The group marched through three postcodes and smashed through the border boundaries of Lambeth and Southwark boroughs, in recognition of the universality of State oppression against the African community.


The State failed to stop Africans from marching


On approaching the intersection at Camberwell from Cold Harbour Lane the police indicated that there was an ambulance that needed to get through.


Not wanting to prevent anyone from receiving medical assistance, the stewards ushered the march toward the side of the road in order to allow the ambulance to pass, but while buses and private vehicles all passed, there were no sirens or any other indication that an ambulance needed to get through.


It appeared that this had been some kind of police strategy to prevent the people from marching any further using the road, but this plan was foiled once again as the march resumed, boldly going through the traffic lights at the junction and then turning into the final straight toward Peckham.


The protesters gathered steam as people came to the windows of their flats and cheered them on.


People on buses clamored at the windows to get fliers and cars drove by tooting their horns in support, inspiring the marches' chants to get even louder.


The demonstration, which had started with some 50 participants at its height, was estimated to have had somewhere in the area of 100 people and independent observers claim there may have been somewhere in the region of 200 people gathered outside the Brixton police station for the moment of silence.


InPDUM honors fellow Africans for show of force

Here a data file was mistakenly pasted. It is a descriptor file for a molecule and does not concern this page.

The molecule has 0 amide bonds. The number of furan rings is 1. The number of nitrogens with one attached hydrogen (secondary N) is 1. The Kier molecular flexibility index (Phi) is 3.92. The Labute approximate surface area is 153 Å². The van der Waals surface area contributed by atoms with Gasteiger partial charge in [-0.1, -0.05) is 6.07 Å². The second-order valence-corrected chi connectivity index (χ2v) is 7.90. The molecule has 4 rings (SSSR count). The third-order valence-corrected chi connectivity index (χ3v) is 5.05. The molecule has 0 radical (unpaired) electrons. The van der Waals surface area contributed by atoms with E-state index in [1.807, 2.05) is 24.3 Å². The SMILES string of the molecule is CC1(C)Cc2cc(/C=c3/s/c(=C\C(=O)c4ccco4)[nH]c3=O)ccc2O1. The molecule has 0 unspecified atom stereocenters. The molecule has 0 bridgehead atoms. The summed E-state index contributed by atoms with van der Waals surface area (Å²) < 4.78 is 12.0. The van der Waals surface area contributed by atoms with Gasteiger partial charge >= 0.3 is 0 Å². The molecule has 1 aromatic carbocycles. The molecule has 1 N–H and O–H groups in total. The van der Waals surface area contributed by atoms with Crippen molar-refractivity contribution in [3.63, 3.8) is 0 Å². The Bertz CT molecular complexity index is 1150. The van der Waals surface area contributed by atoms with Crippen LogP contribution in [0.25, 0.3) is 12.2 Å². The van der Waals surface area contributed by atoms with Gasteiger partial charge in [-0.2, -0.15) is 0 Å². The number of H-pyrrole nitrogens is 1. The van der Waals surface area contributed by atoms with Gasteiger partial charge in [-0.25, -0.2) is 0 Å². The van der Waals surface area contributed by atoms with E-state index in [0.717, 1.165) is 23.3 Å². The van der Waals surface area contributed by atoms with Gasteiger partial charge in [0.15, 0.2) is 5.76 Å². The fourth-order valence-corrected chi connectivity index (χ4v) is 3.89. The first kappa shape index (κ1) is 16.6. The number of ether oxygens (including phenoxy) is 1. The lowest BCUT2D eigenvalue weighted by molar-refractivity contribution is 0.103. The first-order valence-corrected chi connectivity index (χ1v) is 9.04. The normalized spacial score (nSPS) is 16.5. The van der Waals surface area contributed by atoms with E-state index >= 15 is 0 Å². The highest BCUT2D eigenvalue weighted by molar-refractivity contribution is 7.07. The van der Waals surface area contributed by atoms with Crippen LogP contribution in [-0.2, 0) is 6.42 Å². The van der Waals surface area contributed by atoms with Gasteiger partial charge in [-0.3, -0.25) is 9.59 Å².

The march ended with a rally at Peckham Square and featured moving presentations from Josette Fraser (mother of Demetre Fraser AKA T. Dot), Doreen Bishop (mother of Ricky Bishop), Stephanie Lightfoot Bennet (twin sister of Leon Patterson), and Geary Whickam (brother in-law of Kingsley Burrell). 


Apologies and salutes were sent from Janet Alder (sister of Christopher Alder) and the family of Sean Rigg, as they were unable to be there in person.


Presentations were also made from supporting organizations, by SG Vibes on behalf of Galaxy Radio, Minkah Adofo on behalf of the Pan Afrikan Society Community Forum, and Ricky J on behalf of charity Sharplook.


Secretary-General Luwezi Kinshasa of the African Socialist International (ASI) made the final presentation of the evening, highlighting the need for the African community to build organizational capacity. He gave examples of how this was happening on an international level through the ASI, with the Uhuru Movement’s basic principle of "Touch one! Touch all!", which means that attacks on Africans in one place, e.g. the UK, will meet a response from Africans worldwide.


InPDUM would like to thank all who supported and attended the event, giving particular recognition to those who volunteered as stewards, to Jack Ruben for donating a sound system to the event (which unfortunately did not get used due to technical problems with InPDUM’s Generator), to Osagyefo Tongogara (Free Mumia Defense Campaign UK) for providing his megaphone as a backup, to SG Vibes for providing logistical support with his van on the march, to Louise Hutchinson, who was very active in promoting the event on Facebook and to the various media that gave the event coverage beforehand.